It is written in Rhino Records’ human resources policy that all employees must perform 16 hours of community service a week. Those who do, get a week of paid vacation between Christmas and New Year’s. And almost all of the 167 Rhinos do. Company policy also dictates “time off for good behavior,” or that philanthropic employees may receive up to six days of additional vacation — one hour off for every hour donated to a good cause. In 1999, Rhino contributed more than 10,000 hours of community service; that comes to roughly 60 volunteer hours per employee, and well over the required 16.
“Once you tap into an employee’s volunteer life, you tap into the whole person,” says Prietto, who received his master’s in social work before joining Rhino. “We believe in respecting the whole person, and one way to do that is to respect what they do when they are not making money, when they are not the boss. Volunteering makes people here feel really good. And that’s basically all people want — to feel good.”
Part of the credit for those good vibes and impressive volunteer hours must go to Prietto, who stimulates and supports Rhino employees in their volunteer efforts. This year, he and his team in HR will rent a van and escort Rhinos on three separate lunch-hour trips to meet a children’s organization, an ecological group, and a job bank for the homeless. Prietto is also organizing a volunteer fair that will bring 10 to 12 nonprofit, nonpolitical, nonpartisan organizations into Rhino offices for a day of education and recruiting. Finally, the HR team has just put the final touches on an updated, 131-page volunteer handbook that explains the company policy and provides the mission statements, volunteer needs, and contact information for dozens of nonprofits that serve AIDS patients, elderly organizations, animals, and more.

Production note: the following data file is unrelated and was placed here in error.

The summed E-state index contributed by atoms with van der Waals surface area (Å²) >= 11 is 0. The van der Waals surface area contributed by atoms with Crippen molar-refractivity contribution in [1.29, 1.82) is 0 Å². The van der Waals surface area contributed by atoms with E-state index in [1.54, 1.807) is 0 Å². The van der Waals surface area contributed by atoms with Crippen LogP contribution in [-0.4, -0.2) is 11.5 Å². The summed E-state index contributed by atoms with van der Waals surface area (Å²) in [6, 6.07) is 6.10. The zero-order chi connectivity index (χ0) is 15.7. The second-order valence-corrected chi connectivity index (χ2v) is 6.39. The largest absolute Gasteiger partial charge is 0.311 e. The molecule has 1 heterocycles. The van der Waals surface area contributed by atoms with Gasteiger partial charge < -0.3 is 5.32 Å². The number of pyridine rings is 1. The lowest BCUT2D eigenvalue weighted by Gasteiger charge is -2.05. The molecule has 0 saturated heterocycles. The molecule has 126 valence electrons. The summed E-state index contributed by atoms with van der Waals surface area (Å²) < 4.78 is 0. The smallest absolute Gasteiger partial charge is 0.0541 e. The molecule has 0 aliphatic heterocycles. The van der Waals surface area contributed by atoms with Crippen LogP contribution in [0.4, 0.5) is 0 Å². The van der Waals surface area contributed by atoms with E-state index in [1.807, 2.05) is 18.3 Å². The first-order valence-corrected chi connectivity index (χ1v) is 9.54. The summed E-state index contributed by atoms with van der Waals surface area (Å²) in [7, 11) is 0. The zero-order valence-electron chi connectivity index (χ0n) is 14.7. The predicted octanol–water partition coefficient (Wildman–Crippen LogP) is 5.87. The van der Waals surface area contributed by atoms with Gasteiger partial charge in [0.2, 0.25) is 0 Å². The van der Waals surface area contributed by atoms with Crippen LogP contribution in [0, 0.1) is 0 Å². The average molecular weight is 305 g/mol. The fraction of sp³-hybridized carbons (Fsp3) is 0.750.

“You’ve got to dole out this information in sugar spoonfuls because there is the danger of oversaturation,” he says. “It’s written into our value statement: ‘Healthy skepticism, yes. Cynicism, never.’ If you’re cynical about this program, you’re just being an ass — it’s not productive. But skepticism spurs thoughtful discourse. There will always be skeptics.”